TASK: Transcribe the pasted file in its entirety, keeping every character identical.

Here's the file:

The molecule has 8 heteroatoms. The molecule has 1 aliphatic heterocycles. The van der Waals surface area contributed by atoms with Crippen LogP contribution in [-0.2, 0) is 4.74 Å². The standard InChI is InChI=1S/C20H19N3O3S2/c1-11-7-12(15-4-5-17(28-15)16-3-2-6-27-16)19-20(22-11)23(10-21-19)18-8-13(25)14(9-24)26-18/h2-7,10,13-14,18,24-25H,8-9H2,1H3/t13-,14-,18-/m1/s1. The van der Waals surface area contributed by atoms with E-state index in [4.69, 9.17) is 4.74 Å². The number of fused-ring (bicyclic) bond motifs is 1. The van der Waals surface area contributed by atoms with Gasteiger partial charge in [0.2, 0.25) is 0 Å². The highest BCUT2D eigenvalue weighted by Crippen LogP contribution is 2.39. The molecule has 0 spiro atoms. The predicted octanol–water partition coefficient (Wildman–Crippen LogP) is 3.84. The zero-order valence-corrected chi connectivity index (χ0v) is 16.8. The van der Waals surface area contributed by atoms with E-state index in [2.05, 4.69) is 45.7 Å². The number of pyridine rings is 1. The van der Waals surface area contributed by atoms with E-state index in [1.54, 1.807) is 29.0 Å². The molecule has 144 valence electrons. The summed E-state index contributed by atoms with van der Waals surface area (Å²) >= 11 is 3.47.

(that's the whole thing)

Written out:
The molecule has 8 heteroatoms. The molecule has 1 aliphatic heterocycles. The van der Waals surface area contributed by atoms with Crippen LogP contribution in [-0.2, 0) is 4.74 Å². The standard InChI is InChI=1S/C20H19N3O3S2/c1-11-7-12(15-4-5-17(28-15)16-3-2-6-27-16)19-20(22-11)23(10-21-19)18-8-13(25)14(9-24)26-18/h2-7,10,13-14,18,24-25H,8-9H2,1H3/t13-,14-,18-/m1/s1. The van der Waals surface area contributed by atoms with E-state index in [4.69, 9.17) is 4.74 Å². The number of fused-ring (bicyclic) bond motifs is 1. The van der Waals surface area contributed by atoms with Gasteiger partial charge in [0.2, 0.25) is 0 Å². The highest BCUT2D eigenvalue weighted by Crippen LogP contribution is 2.39. The molecule has 0 spiro atoms. The predicted octanol–water partition coefficient (Wildman–Crippen LogP) is 3.84. The zero-order valence-corrected chi connectivity index (χ0v) is 16.8. The van der Waals surface area contributed by atoms with E-state index in [2.05, 4.69) is 45.7 Å². The number of pyridine rings is 1. The van der Waals surface area contributed by atoms with E-state index in [1.54, 1.807) is 29.0 Å². The molecule has 144 valence electrons. The summed E-state index contributed by atoms with van der Waals surface area (Å²) >= 11 is 3.47.